Toyota intends to offer its manual transmission for electric cars as an option on its next-generation of EVs to ensure they’re not a “commodity”, and remain as fun and involving to drive as internal-combustion-engined cars.
The system, which has been in development for three years, will be a factory option for buyers of models created on the new modular architecture being developed for launch in 2026. It is almost entirely software operated, with hardware tweaks limited to a clutch pedal and gearshift borrowed from a Toyota GR86, plus a rev counter and some new switchgear to select the mode. Paddle shifts are possible, too.
Engineers say the system has been created as part of a move to make electric cars “fun to drive” and in response to chairman Akio Toyoda’s brief to ensure electric cars are not simply a “commodity”.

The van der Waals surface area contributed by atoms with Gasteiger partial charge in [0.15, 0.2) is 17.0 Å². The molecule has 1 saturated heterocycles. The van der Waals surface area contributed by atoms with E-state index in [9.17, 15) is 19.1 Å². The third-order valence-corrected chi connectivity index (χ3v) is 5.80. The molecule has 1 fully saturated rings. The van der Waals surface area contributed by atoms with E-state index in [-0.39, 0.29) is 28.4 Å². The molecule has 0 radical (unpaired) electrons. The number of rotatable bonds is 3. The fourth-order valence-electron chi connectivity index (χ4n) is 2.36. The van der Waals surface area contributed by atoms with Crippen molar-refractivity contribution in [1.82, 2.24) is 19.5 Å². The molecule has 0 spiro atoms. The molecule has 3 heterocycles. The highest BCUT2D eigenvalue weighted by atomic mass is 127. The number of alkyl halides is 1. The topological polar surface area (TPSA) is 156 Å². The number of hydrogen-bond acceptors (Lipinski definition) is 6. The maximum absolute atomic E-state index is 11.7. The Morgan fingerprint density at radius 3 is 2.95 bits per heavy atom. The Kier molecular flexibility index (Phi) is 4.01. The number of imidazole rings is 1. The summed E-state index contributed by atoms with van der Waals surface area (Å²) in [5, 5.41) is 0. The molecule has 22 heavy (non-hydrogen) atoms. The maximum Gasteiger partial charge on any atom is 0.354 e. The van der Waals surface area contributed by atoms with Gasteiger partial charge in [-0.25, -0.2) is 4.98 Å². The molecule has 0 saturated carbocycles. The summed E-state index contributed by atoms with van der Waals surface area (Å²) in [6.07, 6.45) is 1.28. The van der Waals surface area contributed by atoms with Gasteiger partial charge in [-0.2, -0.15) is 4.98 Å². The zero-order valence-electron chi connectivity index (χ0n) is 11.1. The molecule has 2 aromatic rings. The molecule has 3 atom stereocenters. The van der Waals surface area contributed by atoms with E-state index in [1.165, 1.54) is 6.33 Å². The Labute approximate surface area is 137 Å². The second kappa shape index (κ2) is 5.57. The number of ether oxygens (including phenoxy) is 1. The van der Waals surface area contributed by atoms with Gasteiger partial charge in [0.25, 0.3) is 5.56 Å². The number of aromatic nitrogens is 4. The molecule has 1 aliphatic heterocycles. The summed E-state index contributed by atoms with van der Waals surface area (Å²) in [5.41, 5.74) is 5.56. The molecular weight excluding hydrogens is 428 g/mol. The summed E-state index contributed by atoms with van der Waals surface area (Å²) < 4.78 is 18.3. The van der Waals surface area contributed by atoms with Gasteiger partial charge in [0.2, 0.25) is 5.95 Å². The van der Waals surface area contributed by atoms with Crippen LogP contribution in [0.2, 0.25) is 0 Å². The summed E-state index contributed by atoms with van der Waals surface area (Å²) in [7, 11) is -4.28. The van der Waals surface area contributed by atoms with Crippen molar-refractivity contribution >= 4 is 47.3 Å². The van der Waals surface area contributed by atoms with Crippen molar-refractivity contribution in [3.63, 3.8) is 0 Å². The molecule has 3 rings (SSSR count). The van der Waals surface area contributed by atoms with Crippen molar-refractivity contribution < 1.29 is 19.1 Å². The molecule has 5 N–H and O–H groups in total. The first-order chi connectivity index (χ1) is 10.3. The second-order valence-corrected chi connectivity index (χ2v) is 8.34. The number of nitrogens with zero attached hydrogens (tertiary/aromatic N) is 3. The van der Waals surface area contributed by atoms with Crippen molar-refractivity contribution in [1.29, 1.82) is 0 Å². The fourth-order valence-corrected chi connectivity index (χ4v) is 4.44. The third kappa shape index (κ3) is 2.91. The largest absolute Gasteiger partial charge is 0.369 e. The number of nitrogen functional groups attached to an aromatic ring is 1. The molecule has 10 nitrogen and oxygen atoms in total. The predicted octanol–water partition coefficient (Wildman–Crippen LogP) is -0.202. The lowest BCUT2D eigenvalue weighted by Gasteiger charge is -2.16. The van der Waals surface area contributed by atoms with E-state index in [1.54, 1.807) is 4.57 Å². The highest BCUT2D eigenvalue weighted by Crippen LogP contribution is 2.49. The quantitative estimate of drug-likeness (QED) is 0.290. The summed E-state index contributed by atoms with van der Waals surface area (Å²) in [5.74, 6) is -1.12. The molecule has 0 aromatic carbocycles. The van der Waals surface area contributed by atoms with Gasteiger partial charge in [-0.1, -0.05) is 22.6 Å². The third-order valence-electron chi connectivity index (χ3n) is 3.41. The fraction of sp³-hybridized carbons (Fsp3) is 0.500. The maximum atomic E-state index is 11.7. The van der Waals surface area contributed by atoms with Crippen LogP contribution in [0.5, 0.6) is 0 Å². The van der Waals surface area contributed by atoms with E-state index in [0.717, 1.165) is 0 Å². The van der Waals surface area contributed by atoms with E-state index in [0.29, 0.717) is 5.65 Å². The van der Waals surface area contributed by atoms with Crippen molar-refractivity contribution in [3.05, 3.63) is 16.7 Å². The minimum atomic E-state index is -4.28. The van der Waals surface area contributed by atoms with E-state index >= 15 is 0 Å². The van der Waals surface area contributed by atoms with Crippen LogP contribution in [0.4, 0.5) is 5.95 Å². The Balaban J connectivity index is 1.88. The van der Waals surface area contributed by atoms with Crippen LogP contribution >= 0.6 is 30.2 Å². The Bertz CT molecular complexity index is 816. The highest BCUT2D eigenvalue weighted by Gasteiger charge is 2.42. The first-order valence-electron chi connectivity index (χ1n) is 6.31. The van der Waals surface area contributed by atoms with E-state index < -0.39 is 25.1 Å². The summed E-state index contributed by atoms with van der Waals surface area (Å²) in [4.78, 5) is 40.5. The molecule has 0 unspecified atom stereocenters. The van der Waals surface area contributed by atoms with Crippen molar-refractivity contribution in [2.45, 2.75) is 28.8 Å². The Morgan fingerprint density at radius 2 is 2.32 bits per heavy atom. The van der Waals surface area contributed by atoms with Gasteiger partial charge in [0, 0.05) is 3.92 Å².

Driving the manual BEV
Toyota's manual transmission for electric cars is both remarkable and unremarkable at the same time. Countless cars have been made with involving manual transmissions over the years, yet this is truly a manual like no other, given it’s fitted to an electric car.
It warps your brain to some extent and you are successfully tricked into thinking it is not an EV. You start the car as normal and choose ‘D’ from the automatic selector. Then there’s a secondary ‘Engine start’ button, which fires up an engine sound - and a familiar one at that: a Volkswagen Golf GTI.
You engage first gear as you would with any manual car. The shift is short and precise and the clutch has heft to it. You can stall it as you can a manual car and also slip the clutch.
Acceleration is strong and you’re far more involved in the process than you would be in a normal Lexus UX 300e on which this ‘transmission’ is fitted. You soon forget you’re in a UX at all, a fairly unremarkable car, such is the extra involvement the system gives its driver.